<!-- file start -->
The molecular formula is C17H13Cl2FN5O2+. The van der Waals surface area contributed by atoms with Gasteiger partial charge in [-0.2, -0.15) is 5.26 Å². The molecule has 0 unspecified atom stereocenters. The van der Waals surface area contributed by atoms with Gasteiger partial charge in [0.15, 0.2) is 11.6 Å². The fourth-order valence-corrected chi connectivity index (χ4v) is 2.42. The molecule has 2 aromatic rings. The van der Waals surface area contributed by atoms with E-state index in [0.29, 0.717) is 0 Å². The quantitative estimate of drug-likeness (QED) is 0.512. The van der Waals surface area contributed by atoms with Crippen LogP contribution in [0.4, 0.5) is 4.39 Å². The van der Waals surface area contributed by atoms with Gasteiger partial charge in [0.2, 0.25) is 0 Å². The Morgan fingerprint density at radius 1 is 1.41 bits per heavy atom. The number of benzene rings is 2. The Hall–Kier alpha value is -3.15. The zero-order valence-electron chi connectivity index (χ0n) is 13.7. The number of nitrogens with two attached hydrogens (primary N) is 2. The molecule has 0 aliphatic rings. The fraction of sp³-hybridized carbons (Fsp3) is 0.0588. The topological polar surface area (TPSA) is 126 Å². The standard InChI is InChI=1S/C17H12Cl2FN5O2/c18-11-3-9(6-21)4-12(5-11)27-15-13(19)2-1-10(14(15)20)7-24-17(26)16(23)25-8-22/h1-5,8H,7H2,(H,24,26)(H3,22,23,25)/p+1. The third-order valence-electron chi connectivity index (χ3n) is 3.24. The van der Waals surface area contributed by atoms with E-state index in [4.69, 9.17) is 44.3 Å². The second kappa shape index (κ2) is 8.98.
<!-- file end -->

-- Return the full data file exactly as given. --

The molecular formula is C17H13Cl2FN5O2+. The van der Waals surface area contributed by atoms with Gasteiger partial charge in [-0.2, -0.15) is 5.26 Å². The molecule has 0 unspecified atom stereocenters. The van der Waals surface area contributed by atoms with Gasteiger partial charge in [0.15, 0.2) is 11.6 Å². The fourth-order valence-corrected chi connectivity index (χ4v) is 2.42. The molecule has 2 aromatic rings. The van der Waals surface area contributed by atoms with E-state index in [0.29, 0.717) is 0 Å². The quantitative estimate of drug-likeness (QED) is 0.512. The van der Waals surface area contributed by atoms with Crippen LogP contribution in [0.4, 0.5) is 4.39 Å². The van der Waals surface area contributed by atoms with Gasteiger partial charge in [0.2, 0.25) is 0 Å². The Morgan fingerprint density at radius 1 is 1.41 bits per heavy atom. The number of benzene rings is 2. The Hall–Kier alpha value is -3.15. The zero-order valence-electron chi connectivity index (χ0n) is 13.7. The number of nitrogens with two attached hydrogens (primary N) is 2. The molecule has 0 aliphatic rings. The fraction of sp³-hybridized carbons (Fsp3) is 0.0588. The topological polar surface area (TPSA) is 126 Å². The standard InChI is InChI=1S/C17H12Cl2FN5O2/c18-11-3-9(6-21)4-12(5-11)27-15-13(19)2-1-10(14(15)20)7-24-17(26)16(23)25-8-22/h1-5,8H,7H2,(H,24,26)(H3,22,23,25)/p+1. The third-order valence-electron chi connectivity index (χ3n) is 3.24. The van der Waals surface area contributed by atoms with E-state index in [4.69, 9.17) is 44.3 Å². The second kappa shape index (κ2) is 8.98.